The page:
8/3- Stem Cells and Hematopoiesis Flashcards Preview

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Flashcards in 8/3- Stem Cells and Hematopoiesis Deck (16):

What is hematopoiesis (def)? Characteristics?

Process of formation, development and differentiation of formed elements of blood

  • Very dynamic process
  • Highly regulated to maintain normal function
  • Hierarchal system


Three basic hematopoietic organs? Time frame?

Yolk sac: 16 days (blood islands)

Liver: 6 weeks (also placenta)

Bone marrow: 5 months


What organ(s) is/are responsible for postnatal hematopoiesis?

- Bone marrow

- Thymus


What organ is responsible for T-cell development?

At what age does this start?

Thymus: 7-8 weeks


When does aortogonadomesonephros form?

20-30 days


Developmental hematopoiesis process (figure)?


What is the basic hierarchy of hematopoietic stem cells (HSCs)?

Hematopoietic stem cell

- Lymphoid progenitors -> T cells, B cells, NK cells, dendritic cells

- Myeloid progenitors -> RBCs, Megakaryocytes/platelets, Monocytes/macrophages, Granulocytes 


Hematopoiesis chart (figure)


What are hematopoietic stem cells (HSCs) broadly? Cell markers?

Rare cells that are indistinguishable morphologically from lymphocytes

- Express certain cell markers, such as CD34 and have other characteristics that identify/separate them


Characteristics of HSCs?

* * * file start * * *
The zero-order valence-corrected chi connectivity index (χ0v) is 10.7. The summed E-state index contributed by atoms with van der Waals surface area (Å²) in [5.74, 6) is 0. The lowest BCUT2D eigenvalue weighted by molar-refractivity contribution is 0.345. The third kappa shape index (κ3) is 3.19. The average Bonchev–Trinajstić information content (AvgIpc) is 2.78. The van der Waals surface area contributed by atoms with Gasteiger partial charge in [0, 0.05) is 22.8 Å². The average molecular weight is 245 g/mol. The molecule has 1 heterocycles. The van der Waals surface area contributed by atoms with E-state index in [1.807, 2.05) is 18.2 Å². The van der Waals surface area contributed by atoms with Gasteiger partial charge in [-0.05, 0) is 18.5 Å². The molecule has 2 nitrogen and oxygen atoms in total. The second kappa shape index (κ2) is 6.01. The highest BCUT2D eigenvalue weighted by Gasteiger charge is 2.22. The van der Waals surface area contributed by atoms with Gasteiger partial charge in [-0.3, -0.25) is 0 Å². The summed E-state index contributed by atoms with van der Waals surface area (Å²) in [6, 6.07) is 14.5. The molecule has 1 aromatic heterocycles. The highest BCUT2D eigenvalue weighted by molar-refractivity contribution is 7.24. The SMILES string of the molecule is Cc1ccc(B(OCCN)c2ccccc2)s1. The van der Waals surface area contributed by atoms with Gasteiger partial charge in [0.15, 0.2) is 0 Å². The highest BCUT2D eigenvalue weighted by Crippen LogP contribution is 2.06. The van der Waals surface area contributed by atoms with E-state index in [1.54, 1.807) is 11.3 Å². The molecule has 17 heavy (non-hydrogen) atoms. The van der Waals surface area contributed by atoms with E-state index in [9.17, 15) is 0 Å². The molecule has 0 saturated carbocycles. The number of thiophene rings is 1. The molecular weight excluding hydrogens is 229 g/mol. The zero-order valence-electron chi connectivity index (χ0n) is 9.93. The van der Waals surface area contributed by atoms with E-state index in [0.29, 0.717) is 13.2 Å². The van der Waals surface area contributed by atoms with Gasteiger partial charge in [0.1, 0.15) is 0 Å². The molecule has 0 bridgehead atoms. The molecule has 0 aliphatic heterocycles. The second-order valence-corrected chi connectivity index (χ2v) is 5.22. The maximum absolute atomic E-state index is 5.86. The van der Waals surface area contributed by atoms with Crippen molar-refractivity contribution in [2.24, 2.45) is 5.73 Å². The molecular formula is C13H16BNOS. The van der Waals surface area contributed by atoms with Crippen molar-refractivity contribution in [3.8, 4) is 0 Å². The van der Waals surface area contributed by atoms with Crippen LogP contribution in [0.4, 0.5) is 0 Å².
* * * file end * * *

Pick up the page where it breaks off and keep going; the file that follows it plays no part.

- Multipotential; giving rise to all other hematopoietic cells

- Self-renewal: thereby able to maintain HSC numbers

- Quiescent: only dividing every few months (thought to be promoted by niche factors within bone marrow; protective against transformation and cancer development)


What are hematopoietic progenitor cells?

Especially in regard to HSCs?

More differentiated than HSCs

- Not multipotent

- No capacity for self-renewal

Have increased proliferative capacity

Have surface expression of specific receptors for hematopoietic growth factors

Divided into common myeloid progenitors and common lymphoid progenitors


What is myelopoiesis?

Refers to production of myeloid elements

Controlled by several growth factors, some of which affect multi-lineage, while others are restricted to one line:

- Erythropoeisis: Erythropoietin

- Platelet production: thrombopoietin

- Granulocyte production: granulocyte colony stimulating factor

Growth factors are used in many clinical settings


What is Lymphopoiesis: B cell differentiation (chart)?


What is Lymphopoiesis: T cell differentiation (chart)?

[typo in pic- should have opposite CD markers) 


Where does hematopoiesis occur?

Special micro-environment of the bone marrow stroma

- Matrix includes: endothelial cells, adipose cells, macrophages, fibroblasts, and ECM proteins


Where/how does stem cell trafficking occur?

Out of (mobilization) or into (homing) the matrix under influences of specific cytokines